WikiLeaks: Is this good for democracy?
- December 7, 2010 11:36 AM |
- By POV
WikiLeaks founder Julian Assange gestures during a press conference in Geneva, Switzerland in early November. (Martial Trezzini/Associated Press)
Since WikiLeaks began publishing millions of classified U.S. embassy cables on Nov. 28, there has been debate around the world on whether WikiLeaks has the right to do so.
A CBCNews.ca survey asking if WikiLeaks should publish sensitive diplomatic files has received more than 74,000 votes since be published in late-November. A resounding 81 per cent of respondents agreed it should.
Most commenters on the side of WikiLeaks believed the leaks are beneficial for democracy.
"Accountability of governments requires openness and availability of information," wrote
E-razor agreed. "It is in the public's interest and security that we be protected from corrupt and criminal politicians. Leak baby leak."
Readers who believe the documents shouldn't be released argued that WikiLeaks was compromising safety.
"No, we do not have the right to see these documents, that's why they have been stolen by warped individuals who have decided the rule of law does not apply to them," ElizabethF wrote. "Governments need to be able to keep certain information secret ... [it's] called 'national security' for very good reasons."
News organizations and editorial writers have also waded into the argument of whether WikiLeaks' actions qualify as journalism.
Some commenters like the Zimbabwe Independent's Dumisani Muleya, have supported the leaks.
"From a purely journalistic point of view, WikiLeaks did a great job," Muleya wrote. "The release of the files represents the triumph of investigative journalism."
Others, like conservative columnist Ezra Levant, disagreed. "Stealing state secrets and then publishing them to our enemies in a time of war is not journalism. It's espionage," he wrote in the National Post.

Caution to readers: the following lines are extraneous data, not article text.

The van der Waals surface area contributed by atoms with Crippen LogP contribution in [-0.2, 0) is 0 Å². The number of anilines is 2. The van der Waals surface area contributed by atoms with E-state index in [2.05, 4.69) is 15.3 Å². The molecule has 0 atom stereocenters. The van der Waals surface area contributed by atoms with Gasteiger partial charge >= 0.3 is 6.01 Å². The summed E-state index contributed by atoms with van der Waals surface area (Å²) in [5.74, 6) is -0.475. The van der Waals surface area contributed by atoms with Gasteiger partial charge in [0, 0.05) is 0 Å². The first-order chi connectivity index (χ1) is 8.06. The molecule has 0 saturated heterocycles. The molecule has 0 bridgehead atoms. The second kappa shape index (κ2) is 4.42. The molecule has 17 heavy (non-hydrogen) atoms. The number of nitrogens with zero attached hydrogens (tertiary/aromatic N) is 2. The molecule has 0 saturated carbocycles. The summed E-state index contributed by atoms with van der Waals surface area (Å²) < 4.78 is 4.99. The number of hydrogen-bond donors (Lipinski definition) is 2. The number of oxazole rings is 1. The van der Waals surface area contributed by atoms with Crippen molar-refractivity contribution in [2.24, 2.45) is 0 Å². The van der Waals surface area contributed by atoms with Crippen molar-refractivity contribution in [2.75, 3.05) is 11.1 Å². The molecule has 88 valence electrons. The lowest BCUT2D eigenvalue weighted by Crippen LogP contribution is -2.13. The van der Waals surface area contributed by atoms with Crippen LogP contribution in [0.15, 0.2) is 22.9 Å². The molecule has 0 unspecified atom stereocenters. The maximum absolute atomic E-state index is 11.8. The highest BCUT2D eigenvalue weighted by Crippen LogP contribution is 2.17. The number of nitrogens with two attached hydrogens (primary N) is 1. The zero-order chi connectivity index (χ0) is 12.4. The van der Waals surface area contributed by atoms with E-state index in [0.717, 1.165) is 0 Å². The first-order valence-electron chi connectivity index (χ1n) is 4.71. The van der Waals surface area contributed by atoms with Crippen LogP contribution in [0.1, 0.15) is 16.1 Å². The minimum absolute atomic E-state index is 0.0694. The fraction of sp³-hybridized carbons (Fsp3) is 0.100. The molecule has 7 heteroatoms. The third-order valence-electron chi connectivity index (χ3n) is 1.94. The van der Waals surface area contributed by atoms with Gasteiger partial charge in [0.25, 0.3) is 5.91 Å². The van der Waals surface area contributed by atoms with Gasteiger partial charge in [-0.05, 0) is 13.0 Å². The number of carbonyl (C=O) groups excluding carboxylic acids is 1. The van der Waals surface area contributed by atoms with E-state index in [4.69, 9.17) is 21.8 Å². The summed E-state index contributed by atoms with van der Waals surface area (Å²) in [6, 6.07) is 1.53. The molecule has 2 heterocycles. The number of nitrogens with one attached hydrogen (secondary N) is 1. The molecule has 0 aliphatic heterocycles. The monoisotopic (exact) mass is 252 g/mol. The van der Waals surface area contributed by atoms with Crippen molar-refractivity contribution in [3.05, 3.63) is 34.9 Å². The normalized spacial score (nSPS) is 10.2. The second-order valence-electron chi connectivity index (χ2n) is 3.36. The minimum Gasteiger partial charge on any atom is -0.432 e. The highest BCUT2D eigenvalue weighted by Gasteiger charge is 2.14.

"If allowing the truth to be known to all isn't journalism at it's best, then what is?" asked Rickity Rick." I applaud [WikiLeaks co-founder Julian] Assange for his courage, and look forward to more WikiLeaks."
Reader Inner Peace argued that WikiLeaks is doing more journalistic work than "CNN, NBC, ABC, or any of the other major media outlets employs these days. Very little truth or deception uncovered through those outlets."
However, Facebook user De La Chris Hearn disagreed. "It's not journalism at all. It's just an information source. There is no analysis or commentary. It's just dumping a whole pile of documents online for people to access, that's all."
Let's continue this conversation. Do you believe WikiLeaks is good for democracy? Has it succeeded where major news organizations have failed? Or do you think WikiLeaks has been irresponsible and endangers national security? Let us know in the comments below.
P.O.V.: Does Julian Assange deserve a Nobel Peace Prize?
P.O.V.: Are you concerned you'll be affected by WikiLeaks' supporters' cyber-attacks?
P.O.V.: Do WikiLeaks' actions qualify as journalism?
P.O.V.: Should WikiLeaks publish sensitive U.S. diplomatic files?
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